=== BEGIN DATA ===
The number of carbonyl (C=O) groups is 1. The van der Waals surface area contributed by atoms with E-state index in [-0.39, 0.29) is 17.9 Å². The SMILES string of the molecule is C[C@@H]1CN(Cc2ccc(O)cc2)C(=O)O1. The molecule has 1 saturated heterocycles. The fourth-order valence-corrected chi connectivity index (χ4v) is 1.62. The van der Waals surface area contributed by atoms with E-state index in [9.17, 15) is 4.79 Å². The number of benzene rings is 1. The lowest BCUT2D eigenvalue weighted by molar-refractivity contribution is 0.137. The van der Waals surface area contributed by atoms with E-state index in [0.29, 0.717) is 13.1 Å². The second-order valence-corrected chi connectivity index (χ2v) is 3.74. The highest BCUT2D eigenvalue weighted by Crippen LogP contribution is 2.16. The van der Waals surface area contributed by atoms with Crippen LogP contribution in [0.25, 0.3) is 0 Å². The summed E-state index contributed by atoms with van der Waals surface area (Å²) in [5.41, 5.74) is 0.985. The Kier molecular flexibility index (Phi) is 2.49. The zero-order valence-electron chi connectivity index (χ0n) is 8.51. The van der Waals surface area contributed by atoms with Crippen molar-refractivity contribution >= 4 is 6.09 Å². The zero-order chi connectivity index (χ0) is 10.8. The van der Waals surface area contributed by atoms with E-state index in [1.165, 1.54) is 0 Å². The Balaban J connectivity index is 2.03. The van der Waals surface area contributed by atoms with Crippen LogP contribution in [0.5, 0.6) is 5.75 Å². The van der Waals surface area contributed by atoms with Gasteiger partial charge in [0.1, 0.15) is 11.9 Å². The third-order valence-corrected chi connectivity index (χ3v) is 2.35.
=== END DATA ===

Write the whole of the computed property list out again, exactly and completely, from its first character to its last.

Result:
The number of carbonyl (C=O) groups is 1. The van der Waals surface area contributed by atoms with E-state index in [-0.39, 0.29) is 17.9 Å². The SMILES string of the molecule is C[C@@H]1CN(Cc2ccc(O)cc2)C(=O)O1. The molecule has 1 saturated heterocycles. The fourth-order valence-corrected chi connectivity index (χ4v) is 1.62. The van der Waals surface area contributed by atoms with E-state index in [9.17, 15) is 4.79 Å². The number of benzene rings is 1. The lowest BCUT2D eigenvalue weighted by molar-refractivity contribution is 0.137. The van der Waals surface area contributed by atoms with E-state index in [0.29, 0.717) is 13.1 Å². The second-order valence-corrected chi connectivity index (χ2v) is 3.74. The highest BCUT2D eigenvalue weighted by Crippen LogP contribution is 2.16. The van der Waals surface area contributed by atoms with Crippen LogP contribution in [0.25, 0.3) is 0 Å². The summed E-state index contributed by atoms with van der Waals surface area (Å²) in [5.41, 5.74) is 0.985. The Kier molecular flexibility index (Phi) is 2.49. The zero-order valence-electron chi connectivity index (χ0n) is 8.51. The van der Waals surface area contributed by atoms with Crippen molar-refractivity contribution >= 4 is 6.09 Å². The zero-order chi connectivity index (χ0) is 10.8. The van der Waals surface area contributed by atoms with E-state index in [1.165, 1.54) is 0 Å². The Balaban J connectivity index is 2.03. The van der Waals surface area contributed by atoms with Crippen LogP contribution in [0.5, 0.6) is 5.75 Å². The van der Waals surface area contributed by atoms with Gasteiger partial charge in [0.1, 0.15) is 11.9 Å². The third-order valence-corrected chi connectivity index (χ3v) is 2.35.